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Yeah, that's why I said that you'd probably need a high-torque servo to turn one of those valves, probably a heavy-duty 1/4-scale. I don't know if you'd need the full shot of CO2 or not so if not, most valves would be hard to open fully with a servo. An aquarium style has to be simpler and easier to operate if it can handle the pressure.
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Old Oct 23, 2012, 04:32 PM
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Quote:
Originally Posted by Ron Olson View Post
Yeah, that's why I said that you'd probably need a high-torque servo to turn one of those valves, probably a heavy-duty 1/4-scale. I don't know if you'd need the full shot of CO2 or not so if not, most valves would be hard to open fully with a servo. An aquarium style has to be simpler and easier to operate if it can handle the pressure.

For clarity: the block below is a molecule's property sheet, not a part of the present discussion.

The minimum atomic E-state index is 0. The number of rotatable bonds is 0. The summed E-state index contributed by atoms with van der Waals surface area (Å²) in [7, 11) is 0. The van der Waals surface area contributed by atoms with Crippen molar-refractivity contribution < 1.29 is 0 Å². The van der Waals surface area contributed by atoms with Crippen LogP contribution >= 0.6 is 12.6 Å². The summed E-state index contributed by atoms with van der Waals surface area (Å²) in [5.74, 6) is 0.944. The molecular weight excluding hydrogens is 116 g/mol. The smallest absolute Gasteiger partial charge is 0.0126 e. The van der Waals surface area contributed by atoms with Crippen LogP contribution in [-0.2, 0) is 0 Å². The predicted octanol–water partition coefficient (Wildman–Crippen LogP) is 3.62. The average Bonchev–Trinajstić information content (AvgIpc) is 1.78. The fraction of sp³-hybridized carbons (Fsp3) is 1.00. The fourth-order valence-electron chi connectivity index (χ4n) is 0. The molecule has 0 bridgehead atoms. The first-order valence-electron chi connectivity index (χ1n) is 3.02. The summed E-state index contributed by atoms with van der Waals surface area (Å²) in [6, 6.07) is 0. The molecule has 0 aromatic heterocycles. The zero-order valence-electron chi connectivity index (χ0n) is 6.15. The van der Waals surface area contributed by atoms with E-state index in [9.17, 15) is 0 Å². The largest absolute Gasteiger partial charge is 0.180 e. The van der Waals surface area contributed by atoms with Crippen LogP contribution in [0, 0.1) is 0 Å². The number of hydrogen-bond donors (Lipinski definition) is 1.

i think they will because both the tank valve and the in-line valves are made for controlling compressed CO2. at least i hope it will. i thank you guys for helping me to regain intrest in my boat.
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Old Oct 23, 2012, 08:01 PM
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i think they will because both the tank valve and the in-line valves are made for controlling compressed CO2. at least i hope it will. i thank you guys for helping me to regain intrest in my boat.
never mind, they're for 8.5 psi!